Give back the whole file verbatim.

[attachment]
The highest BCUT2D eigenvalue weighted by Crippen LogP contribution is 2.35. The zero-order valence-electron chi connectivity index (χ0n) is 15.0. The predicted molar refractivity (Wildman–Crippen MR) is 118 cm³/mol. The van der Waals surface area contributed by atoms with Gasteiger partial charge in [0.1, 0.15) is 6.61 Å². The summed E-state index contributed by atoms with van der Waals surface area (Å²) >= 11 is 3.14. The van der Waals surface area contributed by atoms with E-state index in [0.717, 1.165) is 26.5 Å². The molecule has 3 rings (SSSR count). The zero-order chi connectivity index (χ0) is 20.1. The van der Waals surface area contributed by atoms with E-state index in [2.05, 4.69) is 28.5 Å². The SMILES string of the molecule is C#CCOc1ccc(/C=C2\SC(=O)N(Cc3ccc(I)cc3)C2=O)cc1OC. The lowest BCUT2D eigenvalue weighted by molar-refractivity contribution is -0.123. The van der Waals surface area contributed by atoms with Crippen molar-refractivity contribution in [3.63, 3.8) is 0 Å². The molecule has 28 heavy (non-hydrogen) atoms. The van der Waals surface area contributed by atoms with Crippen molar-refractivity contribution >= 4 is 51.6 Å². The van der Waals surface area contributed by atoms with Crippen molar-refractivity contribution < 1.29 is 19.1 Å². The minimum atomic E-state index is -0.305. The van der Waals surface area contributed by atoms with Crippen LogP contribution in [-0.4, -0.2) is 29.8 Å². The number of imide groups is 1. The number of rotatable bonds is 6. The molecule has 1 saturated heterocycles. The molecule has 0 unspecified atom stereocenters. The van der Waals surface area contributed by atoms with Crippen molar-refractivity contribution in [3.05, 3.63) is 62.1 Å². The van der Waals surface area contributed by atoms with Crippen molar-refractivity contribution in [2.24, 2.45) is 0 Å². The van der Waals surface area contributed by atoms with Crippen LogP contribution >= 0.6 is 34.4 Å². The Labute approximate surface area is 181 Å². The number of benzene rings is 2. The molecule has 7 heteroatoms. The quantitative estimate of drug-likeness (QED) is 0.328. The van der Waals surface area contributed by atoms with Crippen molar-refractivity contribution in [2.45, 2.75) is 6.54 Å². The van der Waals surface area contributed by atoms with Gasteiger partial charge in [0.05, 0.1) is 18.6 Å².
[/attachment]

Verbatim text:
The highest BCUT2D eigenvalue weighted by Crippen LogP contribution is 2.35. The zero-order valence-electron chi connectivity index (χ0n) is 15.0. The predicted molar refractivity (Wildman–Crippen MR) is 118 cm³/mol. The van der Waals surface area contributed by atoms with Gasteiger partial charge in [0.1, 0.15) is 6.61 Å². The summed E-state index contributed by atoms with van der Waals surface area (Å²) >= 11 is 3.14. The van der Waals surface area contributed by atoms with E-state index in [0.717, 1.165) is 26.5 Å². The molecule has 3 rings (SSSR count). The zero-order chi connectivity index (χ0) is 20.1. The van der Waals surface area contributed by atoms with E-state index in [2.05, 4.69) is 28.5 Å². The SMILES string of the molecule is C#CCOc1ccc(/C=C2\SC(=O)N(Cc3ccc(I)cc3)C2=O)cc1OC. The lowest BCUT2D eigenvalue weighted by molar-refractivity contribution is -0.123. The van der Waals surface area contributed by atoms with Crippen molar-refractivity contribution in [3.63, 3.8) is 0 Å². The molecule has 28 heavy (non-hydrogen) atoms. The van der Waals surface area contributed by atoms with Crippen molar-refractivity contribution >= 4 is 51.6 Å². The van der Waals surface area contributed by atoms with Crippen molar-refractivity contribution < 1.29 is 19.1 Å². The minimum atomic E-state index is -0.305. The van der Waals surface area contributed by atoms with Crippen LogP contribution in [-0.4, -0.2) is 29.8 Å². The number of imide groups is 1. The number of rotatable bonds is 6. The molecule has 1 saturated heterocycles. The molecule has 0 unspecified atom stereocenters. The van der Waals surface area contributed by atoms with Crippen molar-refractivity contribution in [3.05, 3.63) is 62.1 Å². The van der Waals surface area contributed by atoms with Crippen molar-refractivity contribution in [2.24, 2.45) is 0 Å². The van der Waals surface area contributed by atoms with Crippen LogP contribution >= 0.6 is 34.4 Å². The Labute approximate surface area is 181 Å². The number of benzene rings is 2. The molecule has 7 heteroatoms. The quantitative estimate of drug-likeness (QED) is 0.328. The van der Waals surface area contributed by atoms with Crippen molar-refractivity contribution in [2.45, 2.75) is 6.54 Å². The van der Waals surface area contributed by atoms with Gasteiger partial charge in [0.05, 0.1) is 18.6 Å².